- Boring into surfaces such as brick, concrete, plaster and stone
In fact, there are lots of other uses for corded drills such as mixing paint and removing rust. There are so many different accessories available that can turn your corded drill into something else such as a sander or polisher, for example. As such, it can save you money from having to buy other tools for only very infrequent use.
Types of corded drills
Did you know that there are several different types of corded drills? So even if you’ve decided that you want a corded drill rather than one that is cordless, there’s still a choice to be made in this respect:
Drill/Driver: A drill/driver is most likely the type of corded drill that you want. This is the most common type and it’s the type we’ve covered in our various reviews. Most drill/driver corded drills have a pistol grip or perhaps a T-handle. They’re great for all sorts of projects whether light or heavy-duty.
Hammer Drill: While a drill/driver rotates, a hammer drill provides additional power since the bit pulses back and forth, much like a hammer. This makes the hammer drill ideal for tasks such as setting up shelves on a concrete wall. With many products, you have the option to turn the hammer off which adds some flexibility to the tool.
Rotary Hammer Drill: Typically used by construction workers, the rotary hammer drill offers heavy-duty performance. They work much the same as hammer drills in the sense that they provide a great deal of impact. However, the impact that the rotary hammer drill provides is far greater. They tend to be much more durable which is why they’re popular with professionals.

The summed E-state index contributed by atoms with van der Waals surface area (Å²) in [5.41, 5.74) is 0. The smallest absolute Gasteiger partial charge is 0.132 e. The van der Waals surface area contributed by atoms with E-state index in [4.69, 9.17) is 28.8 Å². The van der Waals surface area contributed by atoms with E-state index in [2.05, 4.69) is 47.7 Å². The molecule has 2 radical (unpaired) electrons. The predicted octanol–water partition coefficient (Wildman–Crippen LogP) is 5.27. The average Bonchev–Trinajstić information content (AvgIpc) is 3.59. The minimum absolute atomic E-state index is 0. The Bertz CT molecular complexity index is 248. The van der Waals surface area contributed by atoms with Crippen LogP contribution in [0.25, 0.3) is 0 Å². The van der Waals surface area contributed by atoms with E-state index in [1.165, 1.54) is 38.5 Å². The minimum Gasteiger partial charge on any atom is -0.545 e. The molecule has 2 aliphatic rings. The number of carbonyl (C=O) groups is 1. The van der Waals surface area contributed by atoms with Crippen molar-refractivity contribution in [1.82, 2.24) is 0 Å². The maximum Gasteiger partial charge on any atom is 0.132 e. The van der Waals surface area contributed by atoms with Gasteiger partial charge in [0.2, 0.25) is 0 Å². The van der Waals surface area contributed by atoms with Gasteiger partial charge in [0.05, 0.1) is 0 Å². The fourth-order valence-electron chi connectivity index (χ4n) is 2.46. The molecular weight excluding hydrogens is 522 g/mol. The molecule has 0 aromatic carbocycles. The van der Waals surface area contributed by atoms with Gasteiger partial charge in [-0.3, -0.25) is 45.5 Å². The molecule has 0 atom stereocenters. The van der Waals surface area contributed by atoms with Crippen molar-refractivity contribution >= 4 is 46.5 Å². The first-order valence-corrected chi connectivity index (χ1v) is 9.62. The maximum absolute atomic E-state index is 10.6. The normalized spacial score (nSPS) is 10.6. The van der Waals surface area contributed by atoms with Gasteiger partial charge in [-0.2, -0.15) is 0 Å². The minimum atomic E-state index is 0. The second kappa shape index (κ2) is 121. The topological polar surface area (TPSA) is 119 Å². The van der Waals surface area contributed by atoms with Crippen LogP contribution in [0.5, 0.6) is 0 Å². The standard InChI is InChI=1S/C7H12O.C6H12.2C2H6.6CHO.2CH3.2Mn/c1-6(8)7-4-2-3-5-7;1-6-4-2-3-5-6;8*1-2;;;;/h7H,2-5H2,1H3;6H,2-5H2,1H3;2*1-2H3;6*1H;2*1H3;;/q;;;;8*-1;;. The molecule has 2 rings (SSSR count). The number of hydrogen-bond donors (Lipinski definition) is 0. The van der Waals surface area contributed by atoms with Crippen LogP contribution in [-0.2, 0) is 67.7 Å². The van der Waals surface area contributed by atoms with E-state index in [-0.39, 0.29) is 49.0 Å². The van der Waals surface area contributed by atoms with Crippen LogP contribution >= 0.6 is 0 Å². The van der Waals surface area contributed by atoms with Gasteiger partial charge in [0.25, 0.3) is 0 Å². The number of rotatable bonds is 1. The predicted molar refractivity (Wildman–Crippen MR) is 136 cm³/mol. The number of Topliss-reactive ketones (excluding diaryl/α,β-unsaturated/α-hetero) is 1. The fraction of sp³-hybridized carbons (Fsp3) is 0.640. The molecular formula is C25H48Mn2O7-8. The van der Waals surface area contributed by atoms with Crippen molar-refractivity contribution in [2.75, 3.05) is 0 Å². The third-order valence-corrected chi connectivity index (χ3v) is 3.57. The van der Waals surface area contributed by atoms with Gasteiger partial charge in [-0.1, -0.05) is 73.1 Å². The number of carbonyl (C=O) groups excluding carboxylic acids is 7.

Angle Drill: An angle drill makes drilling in tight spaces much easier. For this reason, they’re often used by plumbers and electricians who simply don’t have space for another type of drill to be effective. As you’d expect, the chuck and drill bit are perpendicular to the shaft and grip.
Which features should I look for?
If you’re feeling a little overwhelmed with so many different models with various features, it’s completely understandable. That’s why we’ll now take you through the key features to look for in a corded drill, making everything much easier.
The power of a drill is a combination of the speed and torque. Naturally the bigger the motor, the better. Most corded drills on the market should have sufficient power for most household tasks. But it’s always better to have more power than you need than not enough. Motors are measured in amps and you should find that most corded drills offer between 5-10 amps. Those with more power may last long since you’re less likely to burn them out.
The speed at which you drill really depends on what you’re drilling. Drilling through wood typically requires a slower speed than something like metal, for example. The appropriate speed should be used in conjunction with the right chuck and drill bit. As well as variable speeds, some corded drills offer speed locks to help you maintain a steady speed. 700-1000 RPM is more than enough for most household tasks but as with power, err on the side of caution and try to opt for a model that has a little more than you think you’ll need – just in case!